"First, [new research] confirms and extends our understanding of mercury's harmful effects on learning, attention and other critical cognitive skills in children. Recent studies have found that children exposed to mercury levels may show signs of attention deficit disorder, impaired visual-spatial skills and poor coordination."
Romney was "a champion" of those mercury regulations, said Shanna Cleveland, a staff attorney with the Conservation Law Foundation. "He was one of the reasons we got them through."
Time to clean up: Romney was discussing a specific power plant, Salem Harbor, when he said, "That plant kills people." But the public record shows that his comments were part of a broad emissions-cutting program he embraced.
And the power plant that he considered deadly had emissions that were no worse, and in many cases lower, than at Midwest plants that he would now wants left alone, citing the use of affordable and abundant coal.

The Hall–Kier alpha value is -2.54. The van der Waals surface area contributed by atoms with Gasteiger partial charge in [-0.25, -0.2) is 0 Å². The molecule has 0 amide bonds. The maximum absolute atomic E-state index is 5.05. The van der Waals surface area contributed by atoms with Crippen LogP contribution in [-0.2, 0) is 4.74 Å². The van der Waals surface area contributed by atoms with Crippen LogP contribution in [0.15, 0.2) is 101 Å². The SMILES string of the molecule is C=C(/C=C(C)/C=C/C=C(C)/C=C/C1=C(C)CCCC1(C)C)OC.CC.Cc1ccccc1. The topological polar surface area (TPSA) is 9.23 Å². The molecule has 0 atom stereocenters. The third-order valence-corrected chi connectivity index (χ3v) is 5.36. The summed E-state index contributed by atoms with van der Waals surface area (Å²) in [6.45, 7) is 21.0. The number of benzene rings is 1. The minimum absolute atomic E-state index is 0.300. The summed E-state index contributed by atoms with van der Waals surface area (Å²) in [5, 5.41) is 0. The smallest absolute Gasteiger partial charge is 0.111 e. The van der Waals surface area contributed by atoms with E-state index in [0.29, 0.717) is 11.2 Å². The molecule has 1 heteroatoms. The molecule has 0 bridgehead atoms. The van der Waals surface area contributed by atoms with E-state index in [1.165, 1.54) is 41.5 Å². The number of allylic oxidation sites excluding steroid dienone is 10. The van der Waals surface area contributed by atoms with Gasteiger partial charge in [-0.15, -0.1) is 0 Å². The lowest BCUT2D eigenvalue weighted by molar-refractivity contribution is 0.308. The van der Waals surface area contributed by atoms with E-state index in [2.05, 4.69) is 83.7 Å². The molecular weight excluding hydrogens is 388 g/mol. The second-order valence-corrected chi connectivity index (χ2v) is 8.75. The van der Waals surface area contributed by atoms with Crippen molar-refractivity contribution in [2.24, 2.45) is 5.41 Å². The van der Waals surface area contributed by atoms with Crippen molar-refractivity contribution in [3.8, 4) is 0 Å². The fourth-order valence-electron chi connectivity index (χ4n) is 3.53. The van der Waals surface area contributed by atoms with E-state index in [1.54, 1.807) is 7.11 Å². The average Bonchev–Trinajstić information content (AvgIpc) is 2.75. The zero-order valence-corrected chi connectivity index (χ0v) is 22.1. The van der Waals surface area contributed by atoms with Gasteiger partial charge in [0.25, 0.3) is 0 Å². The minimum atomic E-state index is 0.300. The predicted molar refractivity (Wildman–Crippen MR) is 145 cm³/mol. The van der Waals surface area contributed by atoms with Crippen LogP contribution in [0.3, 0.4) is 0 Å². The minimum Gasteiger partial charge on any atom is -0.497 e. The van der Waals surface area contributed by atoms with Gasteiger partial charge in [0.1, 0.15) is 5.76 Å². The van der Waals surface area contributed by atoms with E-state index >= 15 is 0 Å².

If one were to have supported the regulations Romney wanted in 2003, it’s fairly safe to assume that "one would also support such things nationally," said Jonathan Levy, an environmental scientist at Boston University and Harvard and co-author of the now heavily replicated study on the correlation between coal-burning power plants and respiratory health.
The Obama campaign claimed that as governor, Romney condemned coal plants as killers. He spoke at times of a single plant, but at other times made clear that other plants also needed to cut emissions for the sake of public health. This even included new rules for mercury reductions -- the same substance from coal plants that now is prompting closures in Ohio.
The debate over coal involves calculations of costs, the abundance or scarcity of natural resources, health and environmental risks, and attitudes about government regulation. It is not our role to say Romney was right or wrong at one time.
But with additional information from emissions data, interviews and the public record of his governorship, the Obama campaign claim about Romney’s coal position of nine years ago is nearly as clear as a haze-free day.
On the Truth-O-Meter, it rates Mostly True.